3. Drone-sized Laser Scanners — In the reality capture realm, both Velodyne and Riegl released LiDAR scanners small and light enough to be mounted on drone platforms. The portability and flexibility of this new capture mode should open up new opportunities for more rapid data collection and more complete 3D models for such hard-to-capture areas as mines or complex processing plants.
4. Google Purchases Skybox Imaging — The rumors were flying for months prior to the announced acquisition of the smallsat company for $500 million. The shared Silicon Valley location was certainly a factor, although likely more important is the focus on data and analytic opportunities with the planned high-resolution constellation with an eye on daily collection. The move impacted the stock of other commercial satellite companies thanks to its potential to satisfy most of Google’s insatiable demand for imagery. It’s interesting that the company was snapped up so quickly with only a few of the planned satellites in orbit.
5. Incubation Aimed at Proliferation — Esri has been expanding their support for startup companies through grants and licenses for their software. One of the more impressive aspects of the show floor at the Esri International User Conference this past year was the Startup Zone with passionate small companies that aim to expand the use and awareness of geospatial technologies and provide solutions upon the platform that Esri provides. The company wins when these companies start getting paid for their service and in turn pay Esri, but they also win by spreading the word through the evangelism of these passionate and thankful users.
6. Hexagon Geospatial Formed and Power Portfolio Released — The packaging of Hexagon Geospatial happened early in the year, splitting the geospatial tools from Intergraph and allowing for a fresh packaging of products. The new Hexagon packages are divided into Producer, Provider and Platform, giving users a bundling of capable software to support imagery processing and analysis, geospatial solutions, Web mapping, data portals and advanced modeling. The move to create the new company and the new packages provides greater clarity of offerings and reinforces the integration of the toolsets that were acquired and have been integrated over time.
7. Airbus in Action — One of the more interesting and ongoiing company stories is that of Airbus Defence and Space, which has undergone rebranding this past year with the change from Astrium. Just recently, the company sold the operations of their Spot 7 satellite to Azerbaijan as well as selling their Tokyo Spot Image company to PASCO. This divestment and partnership approach places more importance on regional partners and their ability to grow the business locally. It will be interesting to follow to see if there will be any further activity to place more of a focus on sensors and satellites and away from services.
8. FAA Opens UAS Use for Surveying and Monitoring — The recent relaxation of restrictions for four companies to use unmanned aircraft systems (UAS) for surveying and monitoring follows a decision earlier in the year to grant exemptions to seven film companies working in both television and films. This exemption includes the drone maker Trimble and the surveying and mapping company Woolpert (who happen to be located in Dayton, Ohio where manned flight was born). This step may soon see limited exemptions for additional applications such as agricultural crop mapping and monitoring, utility and pipeline corridor inspections, and package delivery.
9. Coming Era of Real-time Geospatial Data — A number of very interesting data management tools from the likes of IBM and SAP are focused squarely on the rapid delivery of geospatial insight thanks to high-speed computing and advanced algorithms. A startup named SpaceCurve is also in this space. As geospatial data volumes continue to increase, these tools provide a distinct edge to not only make sense of all these feeds but to provide actionable information.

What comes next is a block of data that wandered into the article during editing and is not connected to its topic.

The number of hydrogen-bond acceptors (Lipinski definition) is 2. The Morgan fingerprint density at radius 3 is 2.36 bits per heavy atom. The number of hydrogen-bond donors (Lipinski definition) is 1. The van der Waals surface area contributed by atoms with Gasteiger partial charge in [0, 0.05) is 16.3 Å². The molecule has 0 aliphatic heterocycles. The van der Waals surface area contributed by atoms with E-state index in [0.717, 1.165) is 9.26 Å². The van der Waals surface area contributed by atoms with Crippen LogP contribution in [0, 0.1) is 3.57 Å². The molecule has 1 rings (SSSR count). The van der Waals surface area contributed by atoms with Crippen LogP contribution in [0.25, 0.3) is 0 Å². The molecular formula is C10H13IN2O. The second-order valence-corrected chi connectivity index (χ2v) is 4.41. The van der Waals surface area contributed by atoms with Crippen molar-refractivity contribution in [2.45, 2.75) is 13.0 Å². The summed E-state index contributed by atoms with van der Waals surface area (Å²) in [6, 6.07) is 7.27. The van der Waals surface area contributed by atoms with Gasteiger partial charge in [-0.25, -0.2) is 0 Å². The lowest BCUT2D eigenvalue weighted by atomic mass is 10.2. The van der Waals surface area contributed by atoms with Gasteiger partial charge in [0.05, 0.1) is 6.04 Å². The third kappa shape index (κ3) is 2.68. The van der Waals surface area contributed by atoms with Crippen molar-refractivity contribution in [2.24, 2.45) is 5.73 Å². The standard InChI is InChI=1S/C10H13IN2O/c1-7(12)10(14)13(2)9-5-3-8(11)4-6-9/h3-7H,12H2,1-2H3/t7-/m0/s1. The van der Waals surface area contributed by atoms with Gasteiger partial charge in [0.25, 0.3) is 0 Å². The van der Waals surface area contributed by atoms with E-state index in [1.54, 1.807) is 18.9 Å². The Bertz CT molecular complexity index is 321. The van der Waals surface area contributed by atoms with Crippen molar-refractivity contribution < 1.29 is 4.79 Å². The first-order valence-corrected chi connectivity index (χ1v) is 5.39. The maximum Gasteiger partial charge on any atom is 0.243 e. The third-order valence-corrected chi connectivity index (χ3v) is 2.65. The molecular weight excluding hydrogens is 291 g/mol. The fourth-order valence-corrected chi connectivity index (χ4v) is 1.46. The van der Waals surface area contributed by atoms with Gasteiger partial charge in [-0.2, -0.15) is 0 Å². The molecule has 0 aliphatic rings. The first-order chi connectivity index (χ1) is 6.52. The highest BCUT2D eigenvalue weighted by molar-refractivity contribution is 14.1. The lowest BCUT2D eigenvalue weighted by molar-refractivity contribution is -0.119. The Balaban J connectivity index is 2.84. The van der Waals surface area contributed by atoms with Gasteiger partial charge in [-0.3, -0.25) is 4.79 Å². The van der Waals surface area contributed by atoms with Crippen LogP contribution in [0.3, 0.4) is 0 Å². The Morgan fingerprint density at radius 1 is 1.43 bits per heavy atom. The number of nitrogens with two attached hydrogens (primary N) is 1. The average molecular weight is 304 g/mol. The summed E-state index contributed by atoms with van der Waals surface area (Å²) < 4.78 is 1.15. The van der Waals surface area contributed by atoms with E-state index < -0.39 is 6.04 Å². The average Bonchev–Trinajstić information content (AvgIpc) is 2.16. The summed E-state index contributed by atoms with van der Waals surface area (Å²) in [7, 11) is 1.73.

10. Increasing Cloud Commitments — Software companies across the full geospatial spectrum are making increased commitments to the delivery of hosted geospatial solutions as well as extending some of the data intensive heavy lifting of geospatial analysis to the infinite computing of the cloud. Esri’s repackaging of ArcGIS as Pro for desktop and Portal for Server provides increasing capabilities for Web GIS with data and infrastructure aimed at greater portability through the delivery of apps. Others are making similar moves to help organizations leverage their geospatial investments with greater access and integration into multiple simultaneous workflows.
– See more at: https://www.sensorsandsystems.com/dialog/perspectives/35376-top-ten-of-2014.html#sthash.ROZKH2qG.dpuf
Robert J. Szczerba in www.forbes.com 14 Dec 2014
In December 2013, Amazon CEO Jeff Bezos caused quite a stir with the announcement of his company’s plans to offer 30-minute product deliveries via unmanned aerial vehicles (more commonly referred to as “drones”). Drones have been deployed by the U.S. military since the 1970s, for purposes ranging from providing bird’s eye surveillance of troop movements and weapons facilities to launching attacks on terrorist organizations.
However, the same technology can also be used to help save lives. Thankfully, a growing number of commercial, non-profit, and government scientists and laboratories are working towards that goal.
This past October the Netherlands’ Delft University of Technology announced that graduate student Alec Momont had developed a prototype drone that delivers a defibrillator to a heart attack victim. To address the reality that the victim’s chance of survival decreases dramatically with each passing minute, this “ambulance drone” is guided by GPS to a mobile phone location within 4.6 square miles in under a minute. Once there, the drone uses live streaming audio and video to allow emergency personnel to provide instructions on how to use the defibrillator correctly, and transmit the patient’s vital signs. Widespread adoption of this kind of technology would be welcome news here in the U.S., where heart disease is the number one cause of death for men and women (about 1 in 4), claiming an estimated 600,000 lives each year. Click here to read more.